Photography Lesson #1 ~ ISO Basics (she: Nicole)

In this post I decided to talk about some of the basics to photography.  I was pleasantly surprised from all the emails I got from everyone asking me basic questions about photography from my first post.  First off I want to apologize to some of you that I haven’t gotten back to.  I promise I will respond to everyone.

Here is how its going to work.  There are 3 main parts to a great photograph. First there is ISO, which I’m going to blog about today, second there is aperture, and the third there is shutter speed.  I am going to blog about aperture and shutter speed in my next few posts.  Aperture gets a little more complicated, so don’t be surprised if I break that one down into a few different post. When I first started this post I planned on going over all 3, but soon realized how overwhelming it was to try and explain all of these at once.  If I thought it was overwhelming to explain, then I am pretty sure it would be REALLY overwhelming to understand for some of the newbies out there. First things first….While I explain ISO today, make sure to get out those fancy cameras you been dying to figure out how to use and lets play around. Once you master your ISO, my next few posts will follow up with aperture and shutter speed and the art of combining ALL three!!  I know we’re a little gettin crazy!  Let’s gets started.  Photography is all about light.  ”Photos” is the Greek word for “Light”. ISO, aperture, and shutter speed all control the amount of light in your photographs. 

ISO- measures the sensitivity of the image sensor.
Now your probably thinking what the heck does that mean.  Let me put it simply.  Here is a picture of how your ISO works in your camera.
Both these photos are SOOC (straight out of the camera). I have done no editing on them whatsoever.  As you can see the first photo is a little dark.  I had my ISO set at 100 at the beginning of the photo shoot because it was really bright outside.  Once the sun went down this is what the photo looked like.
I wanted the photos to be brighter so I upped my ISO to 400 and now this is what it looks like.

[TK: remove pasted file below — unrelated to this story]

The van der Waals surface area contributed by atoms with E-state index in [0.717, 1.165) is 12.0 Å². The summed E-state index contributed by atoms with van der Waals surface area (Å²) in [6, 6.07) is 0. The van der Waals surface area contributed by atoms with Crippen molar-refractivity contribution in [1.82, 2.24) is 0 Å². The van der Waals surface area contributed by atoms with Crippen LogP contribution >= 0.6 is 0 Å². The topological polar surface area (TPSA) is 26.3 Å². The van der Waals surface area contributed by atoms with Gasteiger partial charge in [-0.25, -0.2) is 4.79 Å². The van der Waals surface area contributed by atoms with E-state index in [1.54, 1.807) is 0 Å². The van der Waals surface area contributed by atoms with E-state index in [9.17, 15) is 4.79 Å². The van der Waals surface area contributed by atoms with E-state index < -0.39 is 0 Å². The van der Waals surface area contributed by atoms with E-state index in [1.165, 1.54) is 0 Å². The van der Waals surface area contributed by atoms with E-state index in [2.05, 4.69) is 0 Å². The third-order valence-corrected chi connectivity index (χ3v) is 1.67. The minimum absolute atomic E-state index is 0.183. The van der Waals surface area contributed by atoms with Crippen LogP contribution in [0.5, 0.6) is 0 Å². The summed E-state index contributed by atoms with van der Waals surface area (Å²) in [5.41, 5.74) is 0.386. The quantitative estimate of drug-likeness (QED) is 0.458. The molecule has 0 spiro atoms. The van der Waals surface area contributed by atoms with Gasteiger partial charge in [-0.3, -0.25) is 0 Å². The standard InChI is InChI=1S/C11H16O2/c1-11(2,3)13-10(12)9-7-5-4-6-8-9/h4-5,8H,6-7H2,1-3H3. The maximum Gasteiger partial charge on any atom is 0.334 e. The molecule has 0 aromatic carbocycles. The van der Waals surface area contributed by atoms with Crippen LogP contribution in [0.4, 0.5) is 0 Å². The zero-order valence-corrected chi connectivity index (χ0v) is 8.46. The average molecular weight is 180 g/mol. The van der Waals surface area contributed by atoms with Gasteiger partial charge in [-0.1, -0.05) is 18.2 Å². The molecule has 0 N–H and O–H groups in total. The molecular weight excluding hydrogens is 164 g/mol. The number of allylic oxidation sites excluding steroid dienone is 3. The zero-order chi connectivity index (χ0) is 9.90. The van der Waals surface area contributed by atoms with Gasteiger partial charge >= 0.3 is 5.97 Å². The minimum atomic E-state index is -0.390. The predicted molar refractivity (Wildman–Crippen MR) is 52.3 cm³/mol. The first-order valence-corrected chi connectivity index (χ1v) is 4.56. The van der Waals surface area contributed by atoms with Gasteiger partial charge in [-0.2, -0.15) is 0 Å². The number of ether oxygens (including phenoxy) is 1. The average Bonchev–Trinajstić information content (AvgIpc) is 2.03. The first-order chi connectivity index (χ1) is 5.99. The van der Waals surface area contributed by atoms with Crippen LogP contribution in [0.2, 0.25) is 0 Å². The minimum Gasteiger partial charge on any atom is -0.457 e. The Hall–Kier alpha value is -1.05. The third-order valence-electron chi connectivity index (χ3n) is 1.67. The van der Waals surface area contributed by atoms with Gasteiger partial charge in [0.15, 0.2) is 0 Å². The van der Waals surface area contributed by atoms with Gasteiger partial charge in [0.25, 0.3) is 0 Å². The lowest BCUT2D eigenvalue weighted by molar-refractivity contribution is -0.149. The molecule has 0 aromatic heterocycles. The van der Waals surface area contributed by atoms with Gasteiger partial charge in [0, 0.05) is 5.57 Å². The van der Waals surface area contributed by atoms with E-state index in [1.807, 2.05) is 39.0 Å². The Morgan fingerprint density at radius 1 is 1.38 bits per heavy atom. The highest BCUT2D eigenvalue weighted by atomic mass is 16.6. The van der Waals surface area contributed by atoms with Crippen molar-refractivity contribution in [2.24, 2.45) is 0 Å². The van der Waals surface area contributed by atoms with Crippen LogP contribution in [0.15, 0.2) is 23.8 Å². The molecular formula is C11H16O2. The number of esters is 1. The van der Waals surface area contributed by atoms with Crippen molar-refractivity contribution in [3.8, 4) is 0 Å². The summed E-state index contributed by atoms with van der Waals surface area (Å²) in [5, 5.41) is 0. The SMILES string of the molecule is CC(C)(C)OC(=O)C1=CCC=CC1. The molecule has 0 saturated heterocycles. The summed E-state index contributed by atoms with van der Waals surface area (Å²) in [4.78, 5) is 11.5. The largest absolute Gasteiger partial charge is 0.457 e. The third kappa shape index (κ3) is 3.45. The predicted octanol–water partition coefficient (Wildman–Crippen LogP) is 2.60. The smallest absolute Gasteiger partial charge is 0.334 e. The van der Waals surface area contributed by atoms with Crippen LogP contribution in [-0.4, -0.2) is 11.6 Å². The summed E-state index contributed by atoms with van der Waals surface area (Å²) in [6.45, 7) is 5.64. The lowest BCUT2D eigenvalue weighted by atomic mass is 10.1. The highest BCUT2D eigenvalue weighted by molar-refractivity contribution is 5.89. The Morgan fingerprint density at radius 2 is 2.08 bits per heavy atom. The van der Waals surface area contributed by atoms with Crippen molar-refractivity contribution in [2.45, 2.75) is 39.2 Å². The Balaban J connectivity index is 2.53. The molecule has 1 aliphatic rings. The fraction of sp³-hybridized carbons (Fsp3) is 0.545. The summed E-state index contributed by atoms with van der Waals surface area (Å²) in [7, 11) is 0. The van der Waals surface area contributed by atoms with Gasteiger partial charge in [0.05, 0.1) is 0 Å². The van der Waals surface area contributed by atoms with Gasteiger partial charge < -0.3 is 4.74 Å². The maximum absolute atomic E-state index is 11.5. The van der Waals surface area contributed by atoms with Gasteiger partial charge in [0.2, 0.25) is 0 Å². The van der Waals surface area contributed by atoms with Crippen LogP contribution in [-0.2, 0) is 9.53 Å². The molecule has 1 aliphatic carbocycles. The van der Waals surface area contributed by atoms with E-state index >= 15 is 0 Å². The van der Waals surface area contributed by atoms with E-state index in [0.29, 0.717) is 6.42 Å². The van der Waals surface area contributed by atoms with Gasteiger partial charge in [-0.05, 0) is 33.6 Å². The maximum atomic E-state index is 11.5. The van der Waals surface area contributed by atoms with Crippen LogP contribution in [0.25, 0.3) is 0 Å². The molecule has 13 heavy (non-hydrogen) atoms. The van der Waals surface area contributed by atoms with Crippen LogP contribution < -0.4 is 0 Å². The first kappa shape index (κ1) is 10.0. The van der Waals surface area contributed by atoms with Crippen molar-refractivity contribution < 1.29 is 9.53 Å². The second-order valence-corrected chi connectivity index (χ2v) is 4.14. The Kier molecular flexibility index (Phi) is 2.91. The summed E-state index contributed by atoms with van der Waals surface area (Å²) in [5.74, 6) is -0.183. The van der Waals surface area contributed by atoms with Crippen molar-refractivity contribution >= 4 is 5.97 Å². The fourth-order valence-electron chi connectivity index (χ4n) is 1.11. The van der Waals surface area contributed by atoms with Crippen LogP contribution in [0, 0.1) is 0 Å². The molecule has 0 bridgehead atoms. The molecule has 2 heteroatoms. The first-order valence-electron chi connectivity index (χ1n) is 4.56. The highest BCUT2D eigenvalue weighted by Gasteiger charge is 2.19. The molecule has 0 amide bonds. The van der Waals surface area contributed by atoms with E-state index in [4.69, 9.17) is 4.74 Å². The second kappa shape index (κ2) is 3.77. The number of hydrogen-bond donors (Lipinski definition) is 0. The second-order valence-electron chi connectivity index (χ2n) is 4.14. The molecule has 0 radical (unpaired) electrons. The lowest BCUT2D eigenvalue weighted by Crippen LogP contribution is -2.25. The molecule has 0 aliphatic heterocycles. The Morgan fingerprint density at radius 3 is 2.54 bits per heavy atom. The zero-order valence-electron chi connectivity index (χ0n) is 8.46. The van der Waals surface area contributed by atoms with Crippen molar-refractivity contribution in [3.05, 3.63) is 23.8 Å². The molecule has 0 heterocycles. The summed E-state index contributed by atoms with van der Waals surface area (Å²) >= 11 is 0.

Just remember…

Higher ISO speed = More light coming into the camera
Lower ISO speed = Less light coming into the camera

Pretty simple right? But wait there is more to it.  When you have your ISO settings higher your photos will have more grain to them.  In other words they don’t look as clean and crisp.  The lower your ISO the less grain you have in your photos thus having a much cleaner, sharp looking photo.  If you are taking photos at the right time of day (right now I am taking them around 6-6:30pm) you will have plenty of light to have a low ISO so you can have sharp looking photos.  If you are in a dark setting you are will need to put your ISO really high in order to get the right amount of light in the picture, but with that comes the grainy look. Depending on the type of camera you have, some camera’s higher ISO settings look better then others.  My first camera was a Canon XSI.  The ISO settings on that camera were not nearly as good as the ones on my Nikon D700.  Don’t get discouraged though if your camera’s ISO settings aren’t great, because if you are taking your photos at the right time of day with the right amount of light it won’t be that big of an issue.

Monthly Assignment: Spend some time messing around with your ISO settings.  Take the same picture multiple times at different settings and analyze the differences.  Try both indoors and outdoors.

Stay tuned for another lesson next month!  You can read a little about how I got started with photography in my last post, and feel free to stop by my photography site!  If you have any specific things you want to learn in these posts, please let me know…just leave a comment!

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Mariel

Mariel

Owner & Author at Or so she says...
Mariel (mahr-eeee-elle) is a mother to six, wife to one. Loves homeschooling, golfing, cupcakes, traveling, cuddling, non-fiction books, gardening, James Taylor, and family time. This is her blog. Enjoy!
Mariel
Mariel

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